This article is written from a Democratic point of view.
Former Washington Journalist
Contributor on The Bipartisan Press
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Acknowledging that he is joining a large, boisterous crowd of what he termed “so many amazing candidates running for president right now,” former Texas congressman and 2018 Senate candidate Beto O’Rourke became the latest contender for the Democratic presidential nomination.
Although he is one of a dozen or so Democrats in the race, O’Rourke was given something close to rock star treatment as he kicked off his nascent bid for the White House with an appearance in Keokuk, Iowa, which was carried live on television.
O’Rourke, who raised a large war-chest in his 2018 contest against Sen. Ted Cruz (R-Tex.), ultimately lost that race but came closer than any Democrat in decades in winning a statewide election in the Lone Star State.
Since that performance, O’Rourke had been strongly encouraged by supporters nationwide to make the 2020 presidential race.
O’Rourke emphasized that he wanted a positive-oriented campaign, and sketched out just a handful of issues, including access to quality healthcare, addressing climate change, reproductive rights for women, potential Supreme Court reform and broadband access for all.
“This setting right now, the very first event of our campaign for president is an example not only of the way that I wish to campaign across this country for every single American, and I could care less your party persuasion, your religion, anything other than the fact that right now we are all Americans and we are all human beings,” O’Rourke said. “And we do everything within our power for one another, for this great country and for every generation that follows. …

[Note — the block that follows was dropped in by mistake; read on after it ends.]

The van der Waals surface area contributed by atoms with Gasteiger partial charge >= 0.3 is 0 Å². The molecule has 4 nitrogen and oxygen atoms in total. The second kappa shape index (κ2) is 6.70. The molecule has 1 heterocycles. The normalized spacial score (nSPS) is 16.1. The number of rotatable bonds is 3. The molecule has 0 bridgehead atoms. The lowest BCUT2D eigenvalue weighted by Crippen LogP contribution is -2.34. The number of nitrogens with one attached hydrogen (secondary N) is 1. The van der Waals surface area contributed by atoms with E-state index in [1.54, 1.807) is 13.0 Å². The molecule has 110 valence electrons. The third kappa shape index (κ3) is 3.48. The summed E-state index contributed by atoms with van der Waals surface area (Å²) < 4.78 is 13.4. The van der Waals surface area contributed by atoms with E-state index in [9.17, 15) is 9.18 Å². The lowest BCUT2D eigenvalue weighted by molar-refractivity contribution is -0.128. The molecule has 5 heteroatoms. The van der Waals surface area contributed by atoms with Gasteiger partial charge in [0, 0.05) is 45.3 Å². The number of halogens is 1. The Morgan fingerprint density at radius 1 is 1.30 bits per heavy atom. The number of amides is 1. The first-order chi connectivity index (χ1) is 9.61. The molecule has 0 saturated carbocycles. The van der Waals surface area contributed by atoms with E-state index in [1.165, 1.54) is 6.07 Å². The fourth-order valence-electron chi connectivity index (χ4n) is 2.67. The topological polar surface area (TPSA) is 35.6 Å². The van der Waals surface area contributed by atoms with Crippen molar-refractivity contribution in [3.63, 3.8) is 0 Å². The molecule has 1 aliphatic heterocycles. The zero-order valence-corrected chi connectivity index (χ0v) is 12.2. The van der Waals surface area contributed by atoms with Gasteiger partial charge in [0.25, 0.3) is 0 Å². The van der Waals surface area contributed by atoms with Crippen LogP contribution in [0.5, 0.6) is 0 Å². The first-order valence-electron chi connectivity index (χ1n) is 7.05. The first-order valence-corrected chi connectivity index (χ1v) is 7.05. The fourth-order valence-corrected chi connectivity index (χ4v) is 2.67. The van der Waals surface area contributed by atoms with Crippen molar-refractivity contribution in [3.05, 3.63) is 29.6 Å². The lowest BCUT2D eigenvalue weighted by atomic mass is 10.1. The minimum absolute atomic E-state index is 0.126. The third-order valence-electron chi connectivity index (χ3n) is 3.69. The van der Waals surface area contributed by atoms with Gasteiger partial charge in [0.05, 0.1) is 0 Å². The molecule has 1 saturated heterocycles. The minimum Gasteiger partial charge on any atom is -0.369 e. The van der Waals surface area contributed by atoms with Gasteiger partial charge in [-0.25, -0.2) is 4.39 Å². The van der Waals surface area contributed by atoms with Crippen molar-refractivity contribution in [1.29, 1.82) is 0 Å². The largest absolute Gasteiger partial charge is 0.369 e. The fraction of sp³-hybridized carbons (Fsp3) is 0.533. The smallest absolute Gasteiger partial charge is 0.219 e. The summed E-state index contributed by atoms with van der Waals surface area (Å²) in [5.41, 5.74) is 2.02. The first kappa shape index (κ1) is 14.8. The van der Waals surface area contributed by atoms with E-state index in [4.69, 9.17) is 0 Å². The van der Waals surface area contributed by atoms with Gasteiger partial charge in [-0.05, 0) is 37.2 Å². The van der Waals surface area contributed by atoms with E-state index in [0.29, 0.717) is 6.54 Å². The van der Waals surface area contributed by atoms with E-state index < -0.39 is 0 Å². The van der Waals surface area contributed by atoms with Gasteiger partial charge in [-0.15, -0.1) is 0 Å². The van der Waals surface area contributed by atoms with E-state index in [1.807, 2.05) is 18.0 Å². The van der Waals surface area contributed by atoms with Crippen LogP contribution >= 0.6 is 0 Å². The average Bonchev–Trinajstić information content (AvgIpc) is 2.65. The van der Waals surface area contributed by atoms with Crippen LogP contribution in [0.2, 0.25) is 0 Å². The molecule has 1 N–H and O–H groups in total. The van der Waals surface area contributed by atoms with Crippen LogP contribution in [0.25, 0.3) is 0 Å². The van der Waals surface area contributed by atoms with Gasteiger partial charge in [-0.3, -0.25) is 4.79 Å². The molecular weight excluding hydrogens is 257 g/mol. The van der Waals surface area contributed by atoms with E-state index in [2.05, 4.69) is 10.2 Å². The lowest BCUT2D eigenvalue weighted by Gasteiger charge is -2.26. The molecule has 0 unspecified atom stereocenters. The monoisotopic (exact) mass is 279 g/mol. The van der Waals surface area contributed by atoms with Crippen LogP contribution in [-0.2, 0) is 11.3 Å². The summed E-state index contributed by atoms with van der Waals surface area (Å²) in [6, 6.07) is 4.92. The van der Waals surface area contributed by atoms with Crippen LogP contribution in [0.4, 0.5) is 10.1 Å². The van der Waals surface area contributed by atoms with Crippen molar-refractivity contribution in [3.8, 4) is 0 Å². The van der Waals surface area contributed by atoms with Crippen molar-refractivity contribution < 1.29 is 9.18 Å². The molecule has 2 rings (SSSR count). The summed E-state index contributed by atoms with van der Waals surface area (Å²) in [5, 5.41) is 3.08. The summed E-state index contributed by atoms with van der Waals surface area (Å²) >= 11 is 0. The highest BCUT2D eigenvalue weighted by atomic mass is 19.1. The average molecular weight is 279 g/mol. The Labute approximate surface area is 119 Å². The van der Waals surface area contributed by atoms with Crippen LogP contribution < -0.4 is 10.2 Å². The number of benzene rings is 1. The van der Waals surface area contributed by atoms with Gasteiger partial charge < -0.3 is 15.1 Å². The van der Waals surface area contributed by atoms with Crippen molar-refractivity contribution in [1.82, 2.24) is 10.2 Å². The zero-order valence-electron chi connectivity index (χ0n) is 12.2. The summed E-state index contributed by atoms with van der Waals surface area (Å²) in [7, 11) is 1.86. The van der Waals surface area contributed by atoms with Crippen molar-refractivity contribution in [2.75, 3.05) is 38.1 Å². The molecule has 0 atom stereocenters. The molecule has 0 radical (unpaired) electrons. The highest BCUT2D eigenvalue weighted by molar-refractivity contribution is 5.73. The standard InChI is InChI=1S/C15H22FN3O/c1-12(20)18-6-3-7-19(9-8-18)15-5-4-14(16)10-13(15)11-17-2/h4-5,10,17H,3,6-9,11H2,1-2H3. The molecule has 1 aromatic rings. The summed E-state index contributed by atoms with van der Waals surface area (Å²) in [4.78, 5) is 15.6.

“The government is all of us. That we hold each other accountable not just for what we promise and that what we enact or fail to enact but how we conduct ourselves on the campaign trail. Critically important that we not denigrate, or demean any other candidate. We don’t talk about their personal lives,” O’Rourke said to applause. “Any single Democrat running today — and I may not be able to enumerate every single one of them right now — would be far better than the current occupant of the White House.”
O’Rourke, in particular, generated attention from both the political press, and some late-night comedians for his mention of the Tinder dating app during his remarks on broadband access.
“In Texas, we have a problem with broadband in rural communities. You may have that in Iowa as well where farmers and ranchers and producers literally cannot get online, where people cannot start businesses in their hometown or finish their education after high school because they can’t get online,” O’Rourke said. “They can’t go to Tinder and find a date tonight to find that special person who is going to make the difference in their lives. I want to make sure every American has that opportunity.”
For instance, O’Rourke’s Tinder remark seemed to leave MSNBC reporter Garrett Haake absolutely giddy.
“He got asked a question about rural broadband. This is, like, the least sexy issue of all time for most people across the country,” Haake said. “But when he answered this question, he cracked a joke kind of on the side, well, if we can’t get this done, people won’t have Tinder to meet the love of their life. It was just a throwaway line, but do you think Donald Trump or Joe Biden can make a reference to a dating app in a stump speech? It was just one of those little, tiny moments that caught my attention. And I think that will be the kind of thing we’ll see play out if you get into a Beto/Biden kind of showdown later down the road.”